4 Period Myths Debunked
By Aisha Beau Johnson
Having a period can sometimes be a pain, but talking about it shouldn’t be. Yet, in many communities around the world, having periods and using tampons carry a lot of stigma. So much so that the conversation around periods has been slow to evolve, leaving many women in the dark about what’s actually going on with their bodies. That’s why, in honor of Endometriosis Awareness Month, we decided to debunk some of the most common myths about our periods.
1. It isn’t safe to go without your period for a long time.
This myth is particularly important right now, because the act of menstrual suppression, or utilizing birth control to decrease the number of periods, can alleviate many health problems. Many women with endometriosis experience heavy or painful periods and this can actually bring them some relief. It can also help to reduce the risk of endometrial or ovarian cancers. Aside from ovulation, there is no proven need to have a period every month.
2. If you use a tampon, you’re no longer a virgin.
This myth is quite popular in Black communities and according to a survey conducted by Tampax in 2019, 1 in 4 African American women prefer pads because they were never taught how to use tampons. Although intercourse, physical activity such as playing sports or dance and using a tampon may disrupt the tissue (or hymen) around the vaginal opening, virginity tied to an intact hymen is a flawed and antiquated concept.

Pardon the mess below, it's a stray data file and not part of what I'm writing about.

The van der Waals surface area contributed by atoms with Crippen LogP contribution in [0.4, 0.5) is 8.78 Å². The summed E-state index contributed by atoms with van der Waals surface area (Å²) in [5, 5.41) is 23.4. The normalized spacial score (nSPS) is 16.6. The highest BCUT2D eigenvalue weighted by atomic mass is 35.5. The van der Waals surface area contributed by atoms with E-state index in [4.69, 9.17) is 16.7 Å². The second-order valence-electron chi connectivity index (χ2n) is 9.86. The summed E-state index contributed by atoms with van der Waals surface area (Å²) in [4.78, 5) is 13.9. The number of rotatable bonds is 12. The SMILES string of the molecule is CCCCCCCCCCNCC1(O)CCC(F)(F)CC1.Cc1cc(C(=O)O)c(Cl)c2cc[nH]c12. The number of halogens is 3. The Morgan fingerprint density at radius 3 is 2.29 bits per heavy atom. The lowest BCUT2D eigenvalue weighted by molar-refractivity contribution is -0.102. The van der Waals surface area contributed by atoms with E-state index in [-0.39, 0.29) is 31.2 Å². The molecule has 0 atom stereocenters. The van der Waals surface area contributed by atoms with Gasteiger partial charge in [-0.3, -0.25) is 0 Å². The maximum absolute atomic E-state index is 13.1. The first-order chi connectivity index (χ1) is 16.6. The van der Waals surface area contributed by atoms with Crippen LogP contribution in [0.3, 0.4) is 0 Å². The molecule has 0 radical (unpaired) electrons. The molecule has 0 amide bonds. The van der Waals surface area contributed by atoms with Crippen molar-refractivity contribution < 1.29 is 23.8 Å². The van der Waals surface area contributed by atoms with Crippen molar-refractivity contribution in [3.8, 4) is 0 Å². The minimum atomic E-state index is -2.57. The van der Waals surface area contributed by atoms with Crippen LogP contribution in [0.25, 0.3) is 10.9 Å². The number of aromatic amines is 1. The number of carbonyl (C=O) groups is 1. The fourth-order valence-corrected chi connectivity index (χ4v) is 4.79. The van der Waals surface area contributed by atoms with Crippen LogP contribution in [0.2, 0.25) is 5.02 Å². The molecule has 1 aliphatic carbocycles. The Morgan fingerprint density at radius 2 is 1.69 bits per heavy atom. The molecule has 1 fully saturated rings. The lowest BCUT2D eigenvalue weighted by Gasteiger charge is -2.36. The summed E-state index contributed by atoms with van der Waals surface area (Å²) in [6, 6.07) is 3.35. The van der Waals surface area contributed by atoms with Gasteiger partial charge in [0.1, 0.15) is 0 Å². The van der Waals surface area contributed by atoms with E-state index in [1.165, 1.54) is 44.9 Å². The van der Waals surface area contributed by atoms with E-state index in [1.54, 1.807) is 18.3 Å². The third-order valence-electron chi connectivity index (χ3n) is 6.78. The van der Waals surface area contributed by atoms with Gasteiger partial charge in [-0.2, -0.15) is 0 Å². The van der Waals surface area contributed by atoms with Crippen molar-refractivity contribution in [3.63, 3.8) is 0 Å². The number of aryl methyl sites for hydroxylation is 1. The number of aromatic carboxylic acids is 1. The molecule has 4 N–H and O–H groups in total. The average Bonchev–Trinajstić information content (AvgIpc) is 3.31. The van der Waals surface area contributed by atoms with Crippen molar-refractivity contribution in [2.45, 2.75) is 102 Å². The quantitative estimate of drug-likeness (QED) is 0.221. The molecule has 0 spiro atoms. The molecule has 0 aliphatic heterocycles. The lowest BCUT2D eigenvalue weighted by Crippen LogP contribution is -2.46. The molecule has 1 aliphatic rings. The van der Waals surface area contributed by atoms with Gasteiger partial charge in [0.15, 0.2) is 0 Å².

3. You shouldn’t have sex on your period.
So long as you and your partner are comfortable, sex during your period can be a beneficial and enjoyable experience. Having an orgasm can help to relieve cramps and headaches. Also, menstruation is a natural lubricant, and can make sex more comfortable. Just be sure to keep in mind that you still can get pregnant while on your period, so if that isn’t your goal, be sure to always use a condom.
4. Periods can be in sync.
Back in the 1970’s there was research suggesting that women who lived together could have their periods in sync due to pheromones. But since then, there has been no further study able to support this information. So, although it’s kind of cool to have your period at the same time as your bestie, more than likely it’s just a coincidence.
Aisha Beau Johnson is a digital content creator, speaker, and founder of AishaBeau.com, a digital destination highlighting all things self-care for women of color. She specializes in writing about beauty, lifestyle, and wellness topics, highlighting the importance of internal and external well-being. Her podcast Re-Written is all about self-love.